Americanah is that rare thing in contemporary literary fiction: a lush, bighearted love story that also happens to be a piercingly funny social critique. . . . Adichie writes with insight. A scene in a braiding salon, which unfolds over the course of the book, has more to say about the politics of self-image than any novel in recent memory.... Both for Adichie and [Ifemelu], her alter ego, coming in to oneself is ultimately about coming home, and to the place that—and to the person who—understands you, no explanation required. And love remains the last great hope for solving America’s complicated relationship with race.... A love story for our time.”
Megan O’Grady, Vogue


Glorious...a saga of a young couple’s efforts to escape their troubled homeland and seek their fortune abroad that bears comparison to the classical canon of the social novel.... Americanah provides Adichie with a fictional vehicle for pithy, sharply sensible commentary on race and culture—and us with a symphonic, polyphonic, full-immersion opportunity to think outside the American box and commune with the wholly global sensibility of Adichie, an author who truly contains multitudes.
Ben Dickson, Elle


(Starred review.) Adichie['s]...compelling and important new novel follows the lives of that country’s postwar generation as they suffer endemic corruption and poverty under a military dictatorship. An unflinching but compassionate observer, Adichie writes a vibrant tale about love, betrayal, and destiny; about racism; and about a society in which honesty is extinct and cynicism is the national philosophy. She broadens her canvas to include both America and England, where she illuminates the precarious tightrope existence of culturally and racially displaced immigrants.... [A] touching love story and an illuminating portrait of a country still in political turmoil.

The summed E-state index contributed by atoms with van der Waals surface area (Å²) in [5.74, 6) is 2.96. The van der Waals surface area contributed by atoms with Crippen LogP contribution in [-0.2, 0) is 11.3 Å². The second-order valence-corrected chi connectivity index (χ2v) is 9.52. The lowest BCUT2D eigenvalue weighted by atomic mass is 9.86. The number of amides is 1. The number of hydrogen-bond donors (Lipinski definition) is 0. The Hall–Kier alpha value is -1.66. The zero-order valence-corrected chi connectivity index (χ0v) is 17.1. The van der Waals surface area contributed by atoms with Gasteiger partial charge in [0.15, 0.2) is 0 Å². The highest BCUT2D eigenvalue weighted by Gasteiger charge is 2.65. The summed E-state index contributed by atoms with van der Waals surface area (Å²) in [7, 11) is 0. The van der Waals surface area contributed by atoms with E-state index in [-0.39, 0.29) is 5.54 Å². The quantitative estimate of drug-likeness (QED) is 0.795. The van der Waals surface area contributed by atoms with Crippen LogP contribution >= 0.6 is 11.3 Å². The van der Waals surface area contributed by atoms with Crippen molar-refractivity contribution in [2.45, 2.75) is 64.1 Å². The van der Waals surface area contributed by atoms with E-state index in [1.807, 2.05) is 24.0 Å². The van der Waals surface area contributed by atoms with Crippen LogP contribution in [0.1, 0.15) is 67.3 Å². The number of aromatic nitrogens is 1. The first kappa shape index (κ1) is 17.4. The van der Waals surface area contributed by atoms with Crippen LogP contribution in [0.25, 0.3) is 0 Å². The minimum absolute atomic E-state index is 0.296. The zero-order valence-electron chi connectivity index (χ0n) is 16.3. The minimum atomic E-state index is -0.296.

Publishers Weekly


MacArthur fellow Adichie is a word-by-word virtuoso with a sure grasp of social conundrums in Nigeria, East Coast America, and England; an omnivorous eye for resonant detail; a gift for authentic characters; pyrotechnic wit; and deep humanitarianism. Americanah is a courageous, world-class novel about independence, integrity, community, and love—and what it takes to become a "full human being.” —Donna Seaman
Booklist


(Starred review.) FIfemelu, the Nigerian expat and Princeton lecturer at the heart of this novel....writes biting, dead-on blog posts taking aim at the cultural schism between non-African blacks, Africans, and everyone else.... But one day...Ifemelu senses that she has lost her way.... Verdict: Witty, wry, and observant, Adichie is a marvelous storyteller who writes passionately about the difficulty of assimilation and the love that binds a man, a woman, and their homeland. Her work should be read by anyone clutching at the belief that we're living in a post-racial United States. —Sally Bissell, Lee Cty. Lib. Syst., Estero, FL
Library Journal


Ifemelu, beautiful and naturally aristocratic, has the good fortune to escape Nigeria during a time of military dictatorship.... Ifemelu's high school sweetheart, Obinze...has been denied a visa to enter post-9/11 America,...and now he is living illegally in London, delivering refrigerators and looking for a way to find his beloved.... The years pass, and Ifemelu is involved in the usual entanglements, making a reunion with Obinze all the more complicated. Will true love win out? Can things be fixed and contempt disarmed?... Soap-operatic in spots, but a fine adult love story with locations both exotic and familiar.
Kirkus Reviews